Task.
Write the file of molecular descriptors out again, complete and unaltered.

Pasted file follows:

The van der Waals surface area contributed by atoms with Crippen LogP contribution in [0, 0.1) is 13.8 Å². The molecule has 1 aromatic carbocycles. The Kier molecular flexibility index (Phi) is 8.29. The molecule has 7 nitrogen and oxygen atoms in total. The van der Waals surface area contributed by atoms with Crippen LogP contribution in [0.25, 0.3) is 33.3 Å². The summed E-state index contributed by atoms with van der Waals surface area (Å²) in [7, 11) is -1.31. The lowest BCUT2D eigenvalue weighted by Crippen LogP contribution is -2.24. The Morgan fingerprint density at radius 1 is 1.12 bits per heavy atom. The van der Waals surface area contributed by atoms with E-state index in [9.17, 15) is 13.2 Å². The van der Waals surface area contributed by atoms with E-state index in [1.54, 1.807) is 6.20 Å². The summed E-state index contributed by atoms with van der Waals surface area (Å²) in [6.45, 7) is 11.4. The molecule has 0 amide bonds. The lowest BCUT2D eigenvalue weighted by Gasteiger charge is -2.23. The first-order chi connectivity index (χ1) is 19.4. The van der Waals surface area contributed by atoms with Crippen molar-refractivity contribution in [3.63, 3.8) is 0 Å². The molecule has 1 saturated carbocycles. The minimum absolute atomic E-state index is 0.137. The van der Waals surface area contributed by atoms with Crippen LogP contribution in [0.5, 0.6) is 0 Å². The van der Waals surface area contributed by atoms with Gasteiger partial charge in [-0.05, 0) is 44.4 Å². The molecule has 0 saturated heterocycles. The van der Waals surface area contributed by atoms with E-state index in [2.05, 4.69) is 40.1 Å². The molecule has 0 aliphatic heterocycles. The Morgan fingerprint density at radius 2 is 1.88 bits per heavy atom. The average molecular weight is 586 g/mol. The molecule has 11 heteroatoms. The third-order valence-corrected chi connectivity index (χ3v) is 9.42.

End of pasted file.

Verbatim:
The van der Waals surface area contributed by atoms with Crippen LogP contribution in [0, 0.1) is 13.8 Å². The molecule has 1 aromatic carbocycles. The Kier molecular flexibility index (Phi) is 8.29. The molecule has 7 nitrogen and oxygen atoms in total. The van der Waals surface area contributed by atoms with Crippen LogP contribution in [0.25, 0.3) is 33.3 Å². The summed E-state index contributed by atoms with van der Waals surface area (Å²) in [7, 11) is -1.31. The lowest BCUT2D eigenvalue weighted by Crippen LogP contribution is -2.24. The Morgan fingerprint density at radius 1 is 1.12 bits per heavy atom. The van der Waals surface area contributed by atoms with E-state index in [9.17, 15) is 13.2 Å². The van der Waals surface area contributed by atoms with E-state index in [1.54, 1.807) is 6.20 Å². The summed E-state index contributed by atoms with van der Waals surface area (Å²) in [6.45, 7) is 11.4. The molecule has 0 amide bonds. The lowest BCUT2D eigenvalue weighted by Gasteiger charge is -2.23. The first-order chi connectivity index (χ1) is 19.4. The van der Waals surface area contributed by atoms with Crippen molar-refractivity contribution in [3.63, 3.8) is 0 Å². The molecule has 1 saturated carbocycles. The minimum absolute atomic E-state index is 0.137. The van der Waals surface area contributed by atoms with Crippen LogP contribution in [0.5, 0.6) is 0 Å². The van der Waals surface area contributed by atoms with Gasteiger partial charge in [-0.05, 0) is 44.4 Å². The molecule has 0 saturated heterocycles. The van der Waals surface area contributed by atoms with E-state index in [2.05, 4.69) is 40.1 Å². The molecule has 0 aliphatic heterocycles. The Morgan fingerprint density at radius 2 is 1.88 bits per heavy atom. The average molecular weight is 586 g/mol. The molecule has 11 heteroatoms. The third-order valence-corrected chi connectivity index (χ3v) is 9.42.